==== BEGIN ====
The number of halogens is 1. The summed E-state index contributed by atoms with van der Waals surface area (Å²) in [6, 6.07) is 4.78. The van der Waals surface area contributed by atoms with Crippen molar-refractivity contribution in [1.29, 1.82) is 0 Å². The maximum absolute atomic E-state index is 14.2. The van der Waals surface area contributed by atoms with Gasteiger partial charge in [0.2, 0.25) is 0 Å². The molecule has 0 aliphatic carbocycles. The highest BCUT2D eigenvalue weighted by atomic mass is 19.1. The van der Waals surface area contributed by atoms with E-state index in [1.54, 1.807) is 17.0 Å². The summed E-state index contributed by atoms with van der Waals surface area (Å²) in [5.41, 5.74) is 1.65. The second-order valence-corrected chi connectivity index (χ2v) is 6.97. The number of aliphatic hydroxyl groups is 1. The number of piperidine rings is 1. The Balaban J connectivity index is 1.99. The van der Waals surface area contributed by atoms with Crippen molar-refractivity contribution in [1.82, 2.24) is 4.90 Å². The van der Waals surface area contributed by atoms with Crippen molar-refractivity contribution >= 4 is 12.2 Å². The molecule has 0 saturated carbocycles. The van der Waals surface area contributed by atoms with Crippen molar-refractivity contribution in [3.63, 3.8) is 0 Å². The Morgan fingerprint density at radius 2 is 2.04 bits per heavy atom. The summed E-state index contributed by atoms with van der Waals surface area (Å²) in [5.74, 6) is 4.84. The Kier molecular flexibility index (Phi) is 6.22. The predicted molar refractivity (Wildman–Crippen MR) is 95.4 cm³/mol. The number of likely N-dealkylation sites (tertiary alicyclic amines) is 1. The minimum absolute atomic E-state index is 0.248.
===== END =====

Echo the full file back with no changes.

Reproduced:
The number of halogens is 1. The summed E-state index contributed by atoms with van der Waals surface area (Å²) in [6, 6.07) is 4.78. The van der Waals surface area contributed by atoms with Crippen molar-refractivity contribution in [1.29, 1.82) is 0 Å². The maximum absolute atomic E-state index is 14.2. The van der Waals surface area contributed by atoms with Gasteiger partial charge in [0.2, 0.25) is 0 Å². The molecule has 0 aliphatic carbocycles. The highest BCUT2D eigenvalue weighted by atomic mass is 19.1. The van der Waals surface area contributed by atoms with E-state index in [1.54, 1.807) is 17.0 Å². The summed E-state index contributed by atoms with van der Waals surface area (Å²) in [5.41, 5.74) is 1.65. The second-order valence-corrected chi connectivity index (χ2v) is 6.97. The number of aliphatic hydroxyl groups is 1. The number of piperidine rings is 1. The Balaban J connectivity index is 1.99. The van der Waals surface area contributed by atoms with Crippen molar-refractivity contribution in [1.82, 2.24) is 4.90 Å². The van der Waals surface area contributed by atoms with Crippen molar-refractivity contribution >= 4 is 12.2 Å². The molecule has 0 saturated carbocycles. The van der Waals surface area contributed by atoms with Crippen molar-refractivity contribution in [3.63, 3.8) is 0 Å². The Morgan fingerprint density at radius 2 is 2.04 bits per heavy atom. The summed E-state index contributed by atoms with van der Waals surface area (Å²) in [5.74, 6) is 4.84. The Kier molecular flexibility index (Phi) is 6.22. The predicted molar refractivity (Wildman–Crippen MR) is 95.4 cm³/mol. The number of likely N-dealkylation sites (tertiary alicyclic amines) is 1. The minimum absolute atomic E-state index is 0.248.